I've decided to continue the tradition of stealing most of my good ideas by stealing yet another idea. This one comes courtesy of Really Awesome Things, a blog that occasionally writes about the Padres. In that post, the author looks at the Chris Young trade and tracks back exactly what trades it took to get the to that point. It turns out you need to go back to 1976 to track all the players needed to finally commit to the trade. Since I like charts, I decided to rip off this idea, to see the trades that lead up to this current Dodger team.
Since my artistic ability is surpassed only by my passion for proper grammar this chart is pretty confusing. Allow me to explain. Every player on the chart is a player that was required to get the players that we currently have on the team. Every player is placed in the year when he was acquired by the Dodgers. Every blue circle on the diagram represents a trade, where the blue circle is doesn't matter. A player that has an arrow going into the blue circle was traded by the Dodgers for the players with the arrow going away from the blue circle. If a player has no arrows pointing towards him, he was acquired by free agency or drafted. If a player has no arrows pointing away from him, he was released or lost to free agency.
The best part about this diagram is watching our good players turn into useless ones, seemingly by magic. Want to see Raul Mondesi get transmogrified into Mark Hendrickson? Now you can. How about Mike Piazza becoming Elmer Dessens? Just say "shazam" and you're there. Granted, it's not all bad. Going from Luke Allen, to Jason Romano, to Antonio Perez, all the way to Andre Ethier sure looks nice, as does the gradual shift from Matt Herges to Brad Penny.
The main thing this trade tree makes me wonder is "what the hell were we thinking in 1998?" Entering the season, the Dodgers had Mike Piazza, Todd Zeile, Hideo Nomo, Roger Cedeno and Brad Clontz. After the trade deadline, this became Gary Sheffield, Charles Johnson, Bobby Bonilla, Jim Eisenrich, Manuel Barrios, Dave Mlicki, Roger Cedeno and Brian Bohanon. By 1999, this was Sheffield, Todd Hundley, Robinson Checo, Aposto Garcia, Richard Roberts and Arnold Gooch. So effectively, the Dodgers managed to turn the best player in baseball and more into Sheffield, a catcher coming off a severe injury and a season where he OPSed .527 and a middle reliever. If you need a reason whey the late 90's early 2000's Dodgers were terrible, that pretty much covers it.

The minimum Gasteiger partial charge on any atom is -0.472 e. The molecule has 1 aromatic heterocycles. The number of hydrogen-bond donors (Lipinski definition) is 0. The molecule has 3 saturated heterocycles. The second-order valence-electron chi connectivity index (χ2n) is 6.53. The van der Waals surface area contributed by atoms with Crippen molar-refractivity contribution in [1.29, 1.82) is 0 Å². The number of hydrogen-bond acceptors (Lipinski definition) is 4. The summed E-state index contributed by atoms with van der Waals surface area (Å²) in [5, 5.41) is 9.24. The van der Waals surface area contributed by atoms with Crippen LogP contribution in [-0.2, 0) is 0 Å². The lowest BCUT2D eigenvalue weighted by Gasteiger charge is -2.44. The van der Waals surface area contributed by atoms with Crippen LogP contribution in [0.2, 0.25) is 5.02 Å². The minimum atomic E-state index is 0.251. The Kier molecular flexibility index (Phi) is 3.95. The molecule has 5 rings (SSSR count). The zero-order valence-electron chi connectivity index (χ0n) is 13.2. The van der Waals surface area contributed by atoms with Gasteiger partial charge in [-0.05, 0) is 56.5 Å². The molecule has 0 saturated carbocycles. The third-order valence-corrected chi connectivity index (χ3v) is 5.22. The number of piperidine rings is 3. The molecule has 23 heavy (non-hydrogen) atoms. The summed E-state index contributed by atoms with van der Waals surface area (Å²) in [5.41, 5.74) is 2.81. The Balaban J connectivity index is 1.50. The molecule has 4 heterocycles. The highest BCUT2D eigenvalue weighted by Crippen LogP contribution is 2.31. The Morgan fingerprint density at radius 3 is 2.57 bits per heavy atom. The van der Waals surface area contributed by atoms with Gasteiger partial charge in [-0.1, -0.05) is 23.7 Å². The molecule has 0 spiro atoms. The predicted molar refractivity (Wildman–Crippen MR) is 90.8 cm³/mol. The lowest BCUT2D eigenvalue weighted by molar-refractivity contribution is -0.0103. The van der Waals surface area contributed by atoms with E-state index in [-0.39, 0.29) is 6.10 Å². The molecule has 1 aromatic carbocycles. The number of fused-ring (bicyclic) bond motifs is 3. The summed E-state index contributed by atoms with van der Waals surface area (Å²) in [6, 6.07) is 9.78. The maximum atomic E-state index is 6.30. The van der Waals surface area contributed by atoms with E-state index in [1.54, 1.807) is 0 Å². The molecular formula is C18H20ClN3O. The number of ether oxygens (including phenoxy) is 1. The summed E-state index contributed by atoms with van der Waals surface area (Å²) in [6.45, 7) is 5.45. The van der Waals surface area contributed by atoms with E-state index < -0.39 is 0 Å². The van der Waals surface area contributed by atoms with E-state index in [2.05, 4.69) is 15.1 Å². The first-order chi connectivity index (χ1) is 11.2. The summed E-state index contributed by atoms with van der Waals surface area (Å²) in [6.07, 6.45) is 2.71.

Finally, here's the net result off all of the Dodgers wheeling and dealing:
Dodgers trade Raul Mondesi, Mike Piazza, Matt Herges, Paul Lo Duca, Roger Cedeno, Todd Zeile, Hideo Nomo, Brad Clontz, Luke Allen, Pedro Borbon, Koyie Hill, Reggie Abercrombie, Franklin Guiterrez, Willy Aybar, Edwin Jackson, Chuck Tiffany, Juan Encarnacion, Duaner Sanchez, Steve Schmoll, Jhonny Nunez, Blake Johnson and Julio Pimental for Brad Penny, Elmer Dessens, Andre Ethier, Marlon Anderson, Mark Hendrickson and Danny Muegge.
While I doubt any team would come out ahead if you laid out their trade history like this, I have to believe that the Dodgers are somewhere near the bottom of the list.